March 19, 2013

Eagle death prompts wind farm investigation

By Peter Gardett | Published: March 18, 2013 |

Wind farms have been accused of killing hosts of birds that get caught in their turbines, accusations that have failed to slow the proliferation of wind energy installations across the country, but killing an eagle is a different matter.

The US Fish and Wildlife Service is investigating the death of a golden eagle at a wind farm in Kern County, California, and is asking for local resident’s help.

The service notes that the federal government has worked with wind companies already to help developers assess the presence of endangered birds and bats. The wind sector has responded to the concerns, but privately wind energy executives say that the statistics are misleading and that vastly more birds are killed by housecats and other sources than by wind farms.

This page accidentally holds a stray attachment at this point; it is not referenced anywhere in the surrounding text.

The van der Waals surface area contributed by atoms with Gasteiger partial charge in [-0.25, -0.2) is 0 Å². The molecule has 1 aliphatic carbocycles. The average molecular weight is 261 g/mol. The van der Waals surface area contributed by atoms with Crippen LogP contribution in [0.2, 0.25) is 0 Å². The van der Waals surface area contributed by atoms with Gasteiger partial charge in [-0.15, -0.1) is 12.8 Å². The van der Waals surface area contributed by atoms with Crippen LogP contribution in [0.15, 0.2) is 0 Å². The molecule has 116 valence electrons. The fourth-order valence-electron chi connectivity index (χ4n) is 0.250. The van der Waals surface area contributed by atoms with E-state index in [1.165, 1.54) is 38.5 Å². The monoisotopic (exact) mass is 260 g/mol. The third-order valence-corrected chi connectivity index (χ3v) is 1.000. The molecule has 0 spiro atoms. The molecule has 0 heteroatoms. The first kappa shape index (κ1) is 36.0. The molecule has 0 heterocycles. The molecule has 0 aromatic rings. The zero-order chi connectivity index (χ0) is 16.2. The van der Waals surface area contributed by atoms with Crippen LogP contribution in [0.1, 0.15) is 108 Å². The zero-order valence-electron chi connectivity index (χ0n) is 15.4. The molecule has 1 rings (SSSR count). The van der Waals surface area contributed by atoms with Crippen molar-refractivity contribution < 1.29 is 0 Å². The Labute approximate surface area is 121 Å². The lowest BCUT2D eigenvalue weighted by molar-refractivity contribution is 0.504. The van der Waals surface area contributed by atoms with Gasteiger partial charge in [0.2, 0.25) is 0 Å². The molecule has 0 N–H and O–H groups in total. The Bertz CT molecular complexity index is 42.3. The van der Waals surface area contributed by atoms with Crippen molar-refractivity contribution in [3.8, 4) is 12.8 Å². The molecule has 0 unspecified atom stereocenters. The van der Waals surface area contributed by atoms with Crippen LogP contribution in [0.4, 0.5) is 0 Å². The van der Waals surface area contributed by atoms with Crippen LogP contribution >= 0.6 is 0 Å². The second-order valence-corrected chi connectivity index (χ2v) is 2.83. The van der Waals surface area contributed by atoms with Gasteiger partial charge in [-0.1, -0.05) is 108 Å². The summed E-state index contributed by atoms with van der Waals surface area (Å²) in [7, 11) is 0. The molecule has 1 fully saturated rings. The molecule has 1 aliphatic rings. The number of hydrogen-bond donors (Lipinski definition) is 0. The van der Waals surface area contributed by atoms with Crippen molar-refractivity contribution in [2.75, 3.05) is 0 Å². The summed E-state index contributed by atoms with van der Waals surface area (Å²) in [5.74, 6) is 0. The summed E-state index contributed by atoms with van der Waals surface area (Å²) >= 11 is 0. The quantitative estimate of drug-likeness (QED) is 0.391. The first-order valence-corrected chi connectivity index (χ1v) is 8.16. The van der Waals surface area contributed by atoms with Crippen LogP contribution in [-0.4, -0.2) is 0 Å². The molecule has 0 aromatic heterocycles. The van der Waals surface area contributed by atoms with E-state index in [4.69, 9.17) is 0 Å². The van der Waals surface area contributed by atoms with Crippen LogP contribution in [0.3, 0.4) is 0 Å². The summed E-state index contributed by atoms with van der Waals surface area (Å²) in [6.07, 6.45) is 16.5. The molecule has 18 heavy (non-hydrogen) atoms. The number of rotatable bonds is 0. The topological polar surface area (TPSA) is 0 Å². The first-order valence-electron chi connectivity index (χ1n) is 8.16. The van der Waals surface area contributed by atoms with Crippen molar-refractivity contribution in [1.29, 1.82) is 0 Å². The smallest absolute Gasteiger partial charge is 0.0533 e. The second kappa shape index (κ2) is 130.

Renewable energy projects can obtain five year permits to cover the unintended “taking” of bald and golden eagles, but none have been issued in California. The public investigation should help raise awareness for firms developing wind farms in regions like the Tehachapi Range where the golden eagle was found dead. “We want power companies…to contact the Service well in advance of construction,” special agent Jill Birchill said in a statement.

For more from the Wildlife Service, click here.

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